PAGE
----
More than 50 people have been indicted so far on federal charges across the country in cities such as Minneapolis, Dallas, St. Paul, Philadelphia, Austin and Baton Rouge.
A tweet posted by the official account of the U.S. Attorneys’ Office warned: “The #FirstAmendment does not permit people to use a protest as cover to commit arson, destroy property or incite violence. Any protestors who cross this line should know that we will use every tool at our disposal to find you and prosecute you.”
Some of the crimes that are being pursued include arson, bringing guns to a riot, crossing state lines for purposes of rioting, torching police cars, looting gun stores and pharmacies, shining lasers in the eyes of police helicopter pilots, and making threats online against police officers.
For example, a federal criminal complaint was filed against 28-year-old Melquan Barnett of Erie, PA, for malicious destruction of property using fire or explosives after the man set a fire at a coffee shop in the area following a gathering of protestors. He is facing as long as 20 years in prison and a maximum fine of $250,000.
Meanwhile, feds tracked down 19-year-old Devante Coffie using social media forensics. The man broke into a pawn shop and stole 32 handguns along with two long guns. They later caught him trying to sell the firearms using social media.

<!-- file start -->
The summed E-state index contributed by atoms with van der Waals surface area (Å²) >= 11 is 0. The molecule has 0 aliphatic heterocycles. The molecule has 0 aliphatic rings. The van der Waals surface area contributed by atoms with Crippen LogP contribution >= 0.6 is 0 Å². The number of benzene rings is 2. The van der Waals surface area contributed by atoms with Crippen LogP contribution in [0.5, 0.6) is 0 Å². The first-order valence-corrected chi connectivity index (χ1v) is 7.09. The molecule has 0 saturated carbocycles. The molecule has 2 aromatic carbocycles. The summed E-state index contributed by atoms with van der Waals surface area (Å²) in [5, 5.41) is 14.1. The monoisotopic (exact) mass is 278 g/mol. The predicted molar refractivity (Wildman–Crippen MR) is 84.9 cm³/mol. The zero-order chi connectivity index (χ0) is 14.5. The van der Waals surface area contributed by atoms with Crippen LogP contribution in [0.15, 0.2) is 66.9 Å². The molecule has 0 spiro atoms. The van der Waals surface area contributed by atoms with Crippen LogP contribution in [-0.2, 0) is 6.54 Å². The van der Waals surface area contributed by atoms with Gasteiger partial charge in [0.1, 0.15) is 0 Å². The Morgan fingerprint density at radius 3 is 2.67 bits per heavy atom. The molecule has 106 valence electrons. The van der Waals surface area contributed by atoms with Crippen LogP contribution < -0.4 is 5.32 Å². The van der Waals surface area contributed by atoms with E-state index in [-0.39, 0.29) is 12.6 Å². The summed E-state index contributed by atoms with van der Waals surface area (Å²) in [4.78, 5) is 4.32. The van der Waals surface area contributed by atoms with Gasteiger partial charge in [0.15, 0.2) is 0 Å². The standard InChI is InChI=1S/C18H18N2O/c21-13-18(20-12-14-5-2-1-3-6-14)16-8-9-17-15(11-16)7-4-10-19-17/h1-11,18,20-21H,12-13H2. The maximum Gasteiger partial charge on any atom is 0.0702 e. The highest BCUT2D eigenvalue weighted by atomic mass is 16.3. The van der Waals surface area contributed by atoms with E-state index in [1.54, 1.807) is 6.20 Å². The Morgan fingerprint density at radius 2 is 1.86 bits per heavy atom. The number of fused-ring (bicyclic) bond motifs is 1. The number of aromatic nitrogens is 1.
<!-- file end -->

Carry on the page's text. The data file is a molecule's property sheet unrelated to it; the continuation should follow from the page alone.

A 23-year-old man was arrested for stealing items from the 3rd Precinct of the Minneapolis Police Department after being found with a police duty belt with handcuffs, baton, knife, body armor and earphone piece, along with a 9mm pistol magazine, riot helmet, overdose kit and police radio. He had written his name on duct tape and placed it on the back of the body armor. He allegedly confessed to throwing a barrel into a fire at the precinct.
Nineteen-year-old Shamar Betts is being accused of inciting a riot that saw more than 50 businesses being vandalized. A Facebook post he made called up people to meet at a certain place and time with family, friends, bricks and other items, and the group broke windows at businesses in a local mall and looted the merchandise inside.
Attorney General William Barr has promised to prosecute “extremist agitators” who are involved in the protests, especially those who are connected with Antifa. He said that extremists of different types have been capitalizing on the protests, some of which are only interested in anarchy and others that want to cause a civil war. He also announced that the FBI’s Joint Terrorism Task Forces will be helping to coordinate local, state and federal responses to crimes carried out during protests.
Meanwhile, President Trump has vowed to declare Antifa a terrorist organization. In a conference call, he told governors: “You’ve got to arrest these people and you’ve got to judge them, and you can't do the deal where they get one week in jail. These are terrorists, these are terrorists, they're looking to do bad things to our country. They’re antifa and they’re radical left.”
While some say the Department of Justice is overstepping, others have said the help is welcome at a time when many local law enforcement resources are completely overstretched. No matter where you fall on that issue, however, there’s no denying the fact that aggressive federal enforcement sends an important message to antifa and others who are considering committing these acts.
Sources for this article include: